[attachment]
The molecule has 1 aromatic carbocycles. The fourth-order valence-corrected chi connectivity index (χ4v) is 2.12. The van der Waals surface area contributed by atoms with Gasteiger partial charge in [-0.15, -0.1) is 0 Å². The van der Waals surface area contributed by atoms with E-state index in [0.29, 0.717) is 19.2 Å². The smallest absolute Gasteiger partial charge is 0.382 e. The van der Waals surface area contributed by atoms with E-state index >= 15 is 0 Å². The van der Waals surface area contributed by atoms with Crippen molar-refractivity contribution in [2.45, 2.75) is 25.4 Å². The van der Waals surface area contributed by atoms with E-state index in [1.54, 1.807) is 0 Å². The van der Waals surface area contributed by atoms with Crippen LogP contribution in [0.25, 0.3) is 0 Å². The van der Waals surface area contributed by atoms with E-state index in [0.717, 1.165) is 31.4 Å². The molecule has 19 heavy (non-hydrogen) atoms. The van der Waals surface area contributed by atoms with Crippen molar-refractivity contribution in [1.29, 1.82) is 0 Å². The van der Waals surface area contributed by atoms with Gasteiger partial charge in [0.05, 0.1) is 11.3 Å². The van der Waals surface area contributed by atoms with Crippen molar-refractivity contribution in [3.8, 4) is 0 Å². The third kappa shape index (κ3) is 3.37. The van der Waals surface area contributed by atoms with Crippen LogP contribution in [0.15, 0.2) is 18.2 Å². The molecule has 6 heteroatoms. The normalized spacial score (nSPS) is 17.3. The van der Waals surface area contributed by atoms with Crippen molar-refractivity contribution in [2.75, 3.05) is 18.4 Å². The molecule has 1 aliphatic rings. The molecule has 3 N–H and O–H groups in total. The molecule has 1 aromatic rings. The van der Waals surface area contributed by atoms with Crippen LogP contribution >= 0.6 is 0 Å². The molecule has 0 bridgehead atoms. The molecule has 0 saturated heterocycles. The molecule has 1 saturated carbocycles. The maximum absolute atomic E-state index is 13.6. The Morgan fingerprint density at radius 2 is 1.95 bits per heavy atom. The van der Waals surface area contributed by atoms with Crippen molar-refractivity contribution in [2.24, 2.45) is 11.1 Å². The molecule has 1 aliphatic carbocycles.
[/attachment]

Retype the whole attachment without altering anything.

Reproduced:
The molecule has 1 aromatic carbocycles. The fourth-order valence-corrected chi connectivity index (χ4v) is 2.12. The van der Waals surface area contributed by atoms with Gasteiger partial charge in [-0.15, -0.1) is 0 Å². The van der Waals surface area contributed by atoms with E-state index in [0.29, 0.717) is 19.2 Å². The smallest absolute Gasteiger partial charge is 0.382 e. The van der Waals surface area contributed by atoms with E-state index >= 15 is 0 Å². The van der Waals surface area contributed by atoms with Crippen molar-refractivity contribution in [2.45, 2.75) is 25.4 Å². The van der Waals surface area contributed by atoms with E-state index in [1.54, 1.807) is 0 Å². The van der Waals surface area contributed by atoms with Crippen LogP contribution in [0.25, 0.3) is 0 Å². The van der Waals surface area contributed by atoms with E-state index in [0.717, 1.165) is 31.4 Å². The molecule has 19 heavy (non-hydrogen) atoms. The van der Waals surface area contributed by atoms with Crippen molar-refractivity contribution in [1.29, 1.82) is 0 Å². The van der Waals surface area contributed by atoms with Gasteiger partial charge in [0.05, 0.1) is 11.3 Å². The van der Waals surface area contributed by atoms with Crippen molar-refractivity contribution in [3.8, 4) is 0 Å². The third kappa shape index (κ3) is 3.37. The van der Waals surface area contributed by atoms with Crippen LogP contribution in [0.15, 0.2) is 18.2 Å². The molecule has 6 heteroatoms. The normalized spacial score (nSPS) is 17.3. The van der Waals surface area contributed by atoms with Crippen molar-refractivity contribution in [2.75, 3.05) is 18.4 Å². The molecule has 1 aliphatic rings. The molecule has 3 N–H and O–H groups in total. The molecule has 1 aromatic rings. The van der Waals surface area contributed by atoms with Crippen LogP contribution >= 0.6 is 0 Å². The molecule has 0 bridgehead atoms. The molecule has 0 saturated heterocycles. The molecule has 1 saturated carbocycles. The maximum absolute atomic E-state index is 13.6. The Morgan fingerprint density at radius 2 is 1.95 bits per heavy atom. The van der Waals surface area contributed by atoms with Crippen molar-refractivity contribution in [2.24, 2.45) is 11.1 Å². The molecule has 1 aliphatic carbocycles.